Marikana commission of inquiry chairman Ian Farlam cautioned against intimidation on Thursday after allegations emerged of an altercation between two rival unions.
“Up to now there has been a harmonious atmosphere between members of the two unions,” Farlam said.
Karel Tip, for the National Union of Mineworkers (Num), told the commission that after proceedings on Wednesday, members of the Association of Mineworkers and Construction Union (Amcu) allegedly intimidated Num members in the parking lot.
He said about 40 people wearing Amcu t-shirts “more or less confronted Num members, in a fairly confrontational manner”.
A song, translated as “kill the Num” was sung, and police intervened, but no serious consequences ensued.
It appeared that most of the Amcu members were from Impala platinum mine, rather than Lonmin, he said.
Farlam said it was important that the commission be allowed to conduct its work in a harmonious atmosphere.
“I trust that all concerned will behave as well as they have done in the past, before this incident which allegedly happened,” Farlam said.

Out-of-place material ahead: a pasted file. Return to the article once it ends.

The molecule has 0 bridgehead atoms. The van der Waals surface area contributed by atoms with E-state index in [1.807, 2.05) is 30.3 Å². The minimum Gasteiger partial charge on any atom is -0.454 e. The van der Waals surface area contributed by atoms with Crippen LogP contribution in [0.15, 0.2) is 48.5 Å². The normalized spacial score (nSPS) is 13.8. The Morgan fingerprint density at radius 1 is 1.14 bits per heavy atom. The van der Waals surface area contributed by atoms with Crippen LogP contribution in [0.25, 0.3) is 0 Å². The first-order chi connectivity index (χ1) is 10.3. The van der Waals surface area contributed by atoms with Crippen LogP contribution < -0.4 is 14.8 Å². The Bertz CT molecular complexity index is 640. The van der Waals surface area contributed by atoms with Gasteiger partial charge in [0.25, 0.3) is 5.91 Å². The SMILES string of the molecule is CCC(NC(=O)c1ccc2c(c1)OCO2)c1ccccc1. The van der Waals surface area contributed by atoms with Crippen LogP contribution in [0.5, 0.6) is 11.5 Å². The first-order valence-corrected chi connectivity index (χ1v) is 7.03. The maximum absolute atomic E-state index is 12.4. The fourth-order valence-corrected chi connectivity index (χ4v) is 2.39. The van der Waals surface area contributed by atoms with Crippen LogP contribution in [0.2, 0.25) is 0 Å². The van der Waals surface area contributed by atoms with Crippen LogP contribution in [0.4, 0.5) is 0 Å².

On Thursday only a few people attending the commission's public hearings were wearing the red and green t-shirts associated with Num and Amcu respectively.
On Wednesday, however, there were many more and they sat on opposite sides of the auditorium.
The three-member commission is holding public hearings at the Rustenburg Civic Centre. The other commissioners are senior advocates Bantubonke Tokota and Pingla Hemraj.
Thirty-four striking miners were shot dead on August 16 and 78 wounded when the police opened fire on them while trying to disperse a group gathered on a hill near the mine.
In the preceding week, 10 people, including two police officers and two security guards, were hacked to death near the mine.
President Jacob Zuma announced the commission in August. Zuma said it would complete its work within four months, and would have to submit its final report a month later. - Sapa